The first way to access these parts of your brain is through imagination of movement. Schnitzler et. al (1997) found that the areas of the brain responsible for movement activate when movement is imagined. We do not have to physically move to activate these areas. What’s also interesting is that the areas of the brain responsible for sensation were not activated. If we imagine movement, we separate pain (sensation) from movement. Give it a shot!
The second way to break your brain’s association to painful movement is to perform a certain movement in a different position. If you struggle with chronic pain, you may associate everyday activities such as lifting, bending, reaching, etc. with pain reproduction. What if you sat on the floor and brought your knees to your chest? Your lower back is performing the same movement, sending the same signals to the brain, but in a different environment. How about sitting on a chair and slowly reaching towards the floor? Or touching your toes in your while suspended in your local pool? Play with the possibilities and be creative. Take your body back.
The third way to alter your environment is to increase distractions through the eyes and ears to break the usual pain association. For visual distractions, try bending towards the floor with your eyes closed, or looking at yourself in the mirror when performing the same tasks. Have you ever heard a baby cry on an airplane? It’s so hard to think of anything else! Take advantage of how distracting noise and vision are. You don’t have to listen to a crying baby to get results, but you can use noise to distract your brain from pain anticipation. How about turning on your favorite song? Favorite TV show? A sappy movie? Then try moving. Slowly but surely, IT DOESN’T HURT.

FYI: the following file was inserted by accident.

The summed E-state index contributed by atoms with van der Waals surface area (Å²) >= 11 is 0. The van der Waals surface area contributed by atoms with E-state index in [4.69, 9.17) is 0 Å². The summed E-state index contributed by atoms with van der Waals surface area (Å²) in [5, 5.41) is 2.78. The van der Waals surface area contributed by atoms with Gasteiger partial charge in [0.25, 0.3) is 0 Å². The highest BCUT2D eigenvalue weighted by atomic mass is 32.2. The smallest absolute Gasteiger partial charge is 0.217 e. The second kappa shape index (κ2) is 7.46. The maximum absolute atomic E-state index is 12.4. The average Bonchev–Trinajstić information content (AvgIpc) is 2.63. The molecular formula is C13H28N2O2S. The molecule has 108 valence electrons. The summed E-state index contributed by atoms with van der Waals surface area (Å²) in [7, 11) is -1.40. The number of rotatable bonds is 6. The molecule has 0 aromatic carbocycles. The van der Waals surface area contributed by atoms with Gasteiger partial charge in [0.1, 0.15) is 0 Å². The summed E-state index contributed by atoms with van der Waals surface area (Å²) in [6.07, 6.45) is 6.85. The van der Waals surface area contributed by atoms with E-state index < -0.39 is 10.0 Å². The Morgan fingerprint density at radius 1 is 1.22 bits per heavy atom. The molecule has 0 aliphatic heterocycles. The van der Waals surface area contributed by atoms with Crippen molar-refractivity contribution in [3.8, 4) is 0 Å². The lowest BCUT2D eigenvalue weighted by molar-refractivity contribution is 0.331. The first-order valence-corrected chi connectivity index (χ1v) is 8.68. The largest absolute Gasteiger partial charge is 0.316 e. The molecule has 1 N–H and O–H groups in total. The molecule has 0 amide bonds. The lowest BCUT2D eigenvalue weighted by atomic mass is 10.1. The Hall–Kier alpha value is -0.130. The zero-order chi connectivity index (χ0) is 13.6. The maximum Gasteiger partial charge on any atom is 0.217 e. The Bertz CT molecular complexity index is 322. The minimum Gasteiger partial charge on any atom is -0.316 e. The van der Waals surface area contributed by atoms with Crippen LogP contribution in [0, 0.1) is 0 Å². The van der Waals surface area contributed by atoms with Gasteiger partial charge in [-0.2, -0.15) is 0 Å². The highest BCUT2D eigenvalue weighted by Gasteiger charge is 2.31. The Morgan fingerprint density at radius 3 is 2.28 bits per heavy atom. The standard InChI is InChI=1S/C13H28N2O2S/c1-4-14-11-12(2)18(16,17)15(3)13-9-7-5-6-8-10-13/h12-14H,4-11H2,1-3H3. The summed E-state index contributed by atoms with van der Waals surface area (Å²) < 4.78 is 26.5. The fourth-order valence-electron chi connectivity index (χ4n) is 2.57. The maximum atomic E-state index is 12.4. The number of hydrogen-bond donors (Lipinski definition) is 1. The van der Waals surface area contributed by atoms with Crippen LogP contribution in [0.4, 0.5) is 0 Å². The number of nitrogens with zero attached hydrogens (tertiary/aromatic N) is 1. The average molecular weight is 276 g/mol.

We never know if a robber is in our home if we don’t investigate it. Pain, especially chronic pain, is the same way. If we do not check on the area that is causing pain by moving it, we will never rid ourselves of discomfort.
HERE’S A QUICK SUMMARY OF THE CONCEPTS DISCUSSED TODAY:
- Understanding pain is the first step in reducing it. Those who understand pain can quickly reduce the intensity of their symptoms.
- Don’t Jump Out the Window! Investigate the sound in a way that doesn’t put your body in harm’s way.
- Imagining a movement as pain-free is a great step towards initiating painful movement patterns.
- Challenging the spine by performing different movements in different positions is another strategy to inhibit your pain perception.
- Adding visual and auditory inputs can distract the brain into decreasing pain outputs.
Brendan Glackin, DPT, CSCS
Glackin Physiotherapy, LLC
Butler, David S, and G L. Moseley. Explain Pain. Adelaide: Noigroup Publications, 2003. Print.
Bunzli S1, McEvoy S2, Dankaerts W3, O’Sullivan P4, O’Sullivan K5. Patient Perspectives on Participation in Cognitive Functional Therapy for Chronic Low Back Pain. Phys Ther. 2016 Sep;96(9):1397-407
Louw, Adriaan. Why Do I Hurt?: A Patient Book about the Neuroscience of Pain. Orthopedic Physical Therapy Products. 2013
Ostelo Raymond WJG, van Tulder Maurits W, Vlaeyen Johan WS, Linton Steven J, Morley Stephen, Assendelft Willem JJ. Behavioural treatment for chronic low-back pain. Cochrane Database of Systematic Reviews. In: The Cochrane Library, Issue 3, Art. No. CD002014.
Schnitzler A, Salenius S, Salmelin R, Jousmaki V, Hari R. (1997) Involvement of Primary Motor cortex in Motor Imagery: a Neuromagnetic study. NeuroImage 6(3), Pg 201-208